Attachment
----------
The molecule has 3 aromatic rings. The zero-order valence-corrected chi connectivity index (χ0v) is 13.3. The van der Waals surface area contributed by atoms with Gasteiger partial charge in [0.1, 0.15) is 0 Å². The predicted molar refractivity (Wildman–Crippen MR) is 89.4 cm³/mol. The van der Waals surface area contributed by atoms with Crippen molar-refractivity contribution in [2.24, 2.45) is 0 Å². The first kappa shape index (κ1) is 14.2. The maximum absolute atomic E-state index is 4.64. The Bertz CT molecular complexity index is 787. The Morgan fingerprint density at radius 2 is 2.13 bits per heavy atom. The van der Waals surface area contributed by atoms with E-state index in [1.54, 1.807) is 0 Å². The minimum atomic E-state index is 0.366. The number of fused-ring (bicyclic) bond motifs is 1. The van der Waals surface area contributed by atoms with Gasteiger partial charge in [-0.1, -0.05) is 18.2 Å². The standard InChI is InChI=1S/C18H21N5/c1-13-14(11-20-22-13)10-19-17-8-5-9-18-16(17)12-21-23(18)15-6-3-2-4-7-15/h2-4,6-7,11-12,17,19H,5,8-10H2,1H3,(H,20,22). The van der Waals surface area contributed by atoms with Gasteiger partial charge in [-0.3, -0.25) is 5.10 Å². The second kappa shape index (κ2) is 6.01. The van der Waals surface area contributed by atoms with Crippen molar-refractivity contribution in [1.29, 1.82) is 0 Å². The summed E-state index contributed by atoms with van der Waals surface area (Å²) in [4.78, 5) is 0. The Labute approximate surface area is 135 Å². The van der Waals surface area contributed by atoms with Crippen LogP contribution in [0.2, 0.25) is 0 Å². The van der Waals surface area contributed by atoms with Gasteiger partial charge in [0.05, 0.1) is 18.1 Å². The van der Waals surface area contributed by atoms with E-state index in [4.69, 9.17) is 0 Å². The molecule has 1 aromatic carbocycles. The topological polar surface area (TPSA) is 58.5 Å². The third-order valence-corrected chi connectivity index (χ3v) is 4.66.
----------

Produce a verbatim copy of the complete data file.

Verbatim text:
The molecule has 3 aromatic rings. The zero-order valence-corrected chi connectivity index (χ0v) is 13.3. The van der Waals surface area contributed by atoms with Gasteiger partial charge in [0.1, 0.15) is 0 Å². The predicted molar refractivity (Wildman–Crippen MR) is 89.4 cm³/mol. The van der Waals surface area contributed by atoms with Crippen molar-refractivity contribution in [2.24, 2.45) is 0 Å². The first kappa shape index (κ1) is 14.2. The maximum absolute atomic E-state index is 4.64. The Bertz CT molecular complexity index is 787. The Morgan fingerprint density at radius 2 is 2.13 bits per heavy atom. The van der Waals surface area contributed by atoms with E-state index in [1.54, 1.807) is 0 Å². The minimum atomic E-state index is 0.366. The number of fused-ring (bicyclic) bond motifs is 1. The van der Waals surface area contributed by atoms with Gasteiger partial charge in [-0.1, -0.05) is 18.2 Å². The standard InChI is InChI=1S/C18H21N5/c1-13-14(11-20-22-13)10-19-17-8-5-9-18-16(17)12-21-23(18)15-6-3-2-4-7-15/h2-4,6-7,11-12,17,19H,5,8-10H2,1H3,(H,20,22). The van der Waals surface area contributed by atoms with Gasteiger partial charge in [-0.3, -0.25) is 5.10 Å². The second kappa shape index (κ2) is 6.01. The van der Waals surface area contributed by atoms with Crippen molar-refractivity contribution in [1.29, 1.82) is 0 Å². The summed E-state index contributed by atoms with van der Waals surface area (Å²) in [4.78, 5) is 0. The Labute approximate surface area is 135 Å². The van der Waals surface area contributed by atoms with Crippen LogP contribution in [0.2, 0.25) is 0 Å². The van der Waals surface area contributed by atoms with Gasteiger partial charge in [0.05, 0.1) is 18.1 Å². The van der Waals surface area contributed by atoms with E-state index in [4.69, 9.17) is 0 Å². The molecule has 1 aromatic carbocycles. The topological polar surface area (TPSA) is 58.5 Å². The third-order valence-corrected chi connectivity index (χ3v) is 4.66.